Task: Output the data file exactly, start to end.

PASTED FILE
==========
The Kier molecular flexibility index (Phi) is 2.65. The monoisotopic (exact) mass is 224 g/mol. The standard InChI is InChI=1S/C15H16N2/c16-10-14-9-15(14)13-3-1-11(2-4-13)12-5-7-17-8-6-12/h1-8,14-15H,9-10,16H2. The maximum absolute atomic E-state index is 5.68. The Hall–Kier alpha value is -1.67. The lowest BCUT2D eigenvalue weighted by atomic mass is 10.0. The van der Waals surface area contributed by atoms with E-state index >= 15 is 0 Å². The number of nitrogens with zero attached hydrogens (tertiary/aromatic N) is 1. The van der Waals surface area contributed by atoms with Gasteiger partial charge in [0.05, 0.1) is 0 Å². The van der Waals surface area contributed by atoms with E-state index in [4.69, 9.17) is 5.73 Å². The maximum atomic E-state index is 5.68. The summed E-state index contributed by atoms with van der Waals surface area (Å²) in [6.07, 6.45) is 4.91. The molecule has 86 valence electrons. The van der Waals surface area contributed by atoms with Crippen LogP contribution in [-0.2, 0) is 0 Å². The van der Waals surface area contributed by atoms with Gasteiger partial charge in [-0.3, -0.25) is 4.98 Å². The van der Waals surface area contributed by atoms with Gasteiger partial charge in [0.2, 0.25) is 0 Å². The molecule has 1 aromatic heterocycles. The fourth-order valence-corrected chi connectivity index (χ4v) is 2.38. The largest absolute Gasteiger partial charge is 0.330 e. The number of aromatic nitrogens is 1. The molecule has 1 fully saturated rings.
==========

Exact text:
The Kier molecular flexibility index (Phi) is 2.65. The monoisotopic (exact) mass is 224 g/mol. The standard InChI is InChI=1S/C15H16N2/c16-10-14-9-15(14)13-3-1-11(2-4-13)12-5-7-17-8-6-12/h1-8,14-15H,9-10,16H2. The maximum absolute atomic E-state index is 5.68. The Hall–Kier alpha value is -1.67. The lowest BCUT2D eigenvalue weighted by atomic mass is 10.0. The van der Waals surface area contributed by atoms with E-state index >= 15 is 0 Å². The number of nitrogens with zero attached hydrogens (tertiary/aromatic N) is 1. The van der Waals surface area contributed by atoms with Gasteiger partial charge in [0.05, 0.1) is 0 Å². The van der Waals surface area contributed by atoms with E-state index in [4.69, 9.17) is 5.73 Å². The maximum atomic E-state index is 5.68. The summed E-state index contributed by atoms with van der Waals surface area (Å²) in [6.07, 6.45) is 4.91. The molecule has 86 valence electrons. The van der Waals surface area contributed by atoms with Crippen LogP contribution in [-0.2, 0) is 0 Å². The van der Waals surface area contributed by atoms with Gasteiger partial charge in [-0.3, -0.25) is 4.98 Å². The van der Waals surface area contributed by atoms with Gasteiger partial charge in [0.2, 0.25) is 0 Å². The molecule has 1 aromatic heterocycles. The fourth-order valence-corrected chi connectivity index (χ4v) is 2.38. The largest absolute Gasteiger partial charge is 0.330 e. The number of aromatic nitrogens is 1. The molecule has 1 fully saturated rings.